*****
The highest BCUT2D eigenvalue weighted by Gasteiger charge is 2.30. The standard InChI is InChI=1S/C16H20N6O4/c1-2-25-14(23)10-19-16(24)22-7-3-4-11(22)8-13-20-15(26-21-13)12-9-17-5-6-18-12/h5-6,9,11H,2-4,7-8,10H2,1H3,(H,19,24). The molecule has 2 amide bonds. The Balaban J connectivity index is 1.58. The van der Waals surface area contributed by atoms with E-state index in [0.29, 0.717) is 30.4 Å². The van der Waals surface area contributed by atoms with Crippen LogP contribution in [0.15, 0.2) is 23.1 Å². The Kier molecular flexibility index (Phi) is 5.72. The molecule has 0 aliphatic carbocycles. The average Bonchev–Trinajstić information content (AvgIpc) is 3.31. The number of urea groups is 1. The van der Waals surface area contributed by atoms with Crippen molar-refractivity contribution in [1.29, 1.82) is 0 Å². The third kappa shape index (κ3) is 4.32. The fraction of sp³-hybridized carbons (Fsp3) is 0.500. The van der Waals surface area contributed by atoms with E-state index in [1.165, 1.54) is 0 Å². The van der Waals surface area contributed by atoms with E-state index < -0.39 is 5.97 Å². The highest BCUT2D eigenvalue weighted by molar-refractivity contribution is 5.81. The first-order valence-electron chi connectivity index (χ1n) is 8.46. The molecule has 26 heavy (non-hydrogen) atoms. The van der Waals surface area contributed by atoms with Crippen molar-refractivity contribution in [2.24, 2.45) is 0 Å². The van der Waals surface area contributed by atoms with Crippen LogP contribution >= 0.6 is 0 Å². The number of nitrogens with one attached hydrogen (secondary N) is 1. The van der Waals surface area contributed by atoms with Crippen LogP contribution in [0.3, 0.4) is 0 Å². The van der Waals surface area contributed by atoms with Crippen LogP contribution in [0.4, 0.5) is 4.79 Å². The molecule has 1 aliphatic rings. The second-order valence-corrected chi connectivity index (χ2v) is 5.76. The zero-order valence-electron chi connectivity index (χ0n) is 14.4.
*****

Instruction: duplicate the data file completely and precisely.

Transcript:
The highest BCUT2D eigenvalue weighted by Gasteiger charge is 2.30. The standard InChI is InChI=1S/C16H20N6O4/c1-2-25-14(23)10-19-16(24)22-7-3-4-11(22)8-13-20-15(26-21-13)12-9-17-5-6-18-12/h5-6,9,11H,2-4,7-8,10H2,1H3,(H,19,24). The molecule has 2 amide bonds. The Balaban J connectivity index is 1.58. The van der Waals surface area contributed by atoms with E-state index in [0.29, 0.717) is 30.4 Å². The van der Waals surface area contributed by atoms with Crippen LogP contribution in [0.15, 0.2) is 23.1 Å². The Kier molecular flexibility index (Phi) is 5.72. The molecule has 0 aliphatic carbocycles. The average Bonchev–Trinajstić information content (AvgIpc) is 3.31. The number of urea groups is 1. The van der Waals surface area contributed by atoms with Crippen molar-refractivity contribution in [1.29, 1.82) is 0 Å². The third kappa shape index (κ3) is 4.32. The fraction of sp³-hybridized carbons (Fsp3) is 0.500. The van der Waals surface area contributed by atoms with E-state index in [1.165, 1.54) is 0 Å². The van der Waals surface area contributed by atoms with E-state index < -0.39 is 5.97 Å². The highest BCUT2D eigenvalue weighted by molar-refractivity contribution is 5.81. The first-order valence-electron chi connectivity index (χ1n) is 8.46. The molecule has 26 heavy (non-hydrogen) atoms. The van der Waals surface area contributed by atoms with Crippen molar-refractivity contribution in [2.24, 2.45) is 0 Å². The van der Waals surface area contributed by atoms with Crippen LogP contribution >= 0.6 is 0 Å². The number of nitrogens with one attached hydrogen (secondary N) is 1. The van der Waals surface area contributed by atoms with Crippen LogP contribution in [0.3, 0.4) is 0 Å². The van der Waals surface area contributed by atoms with Crippen LogP contribution in [0.4, 0.5) is 4.79 Å². The molecule has 1 aliphatic rings. The second-order valence-corrected chi connectivity index (χ2v) is 5.76. The zero-order valence-electron chi connectivity index (χ0n) is 14.4.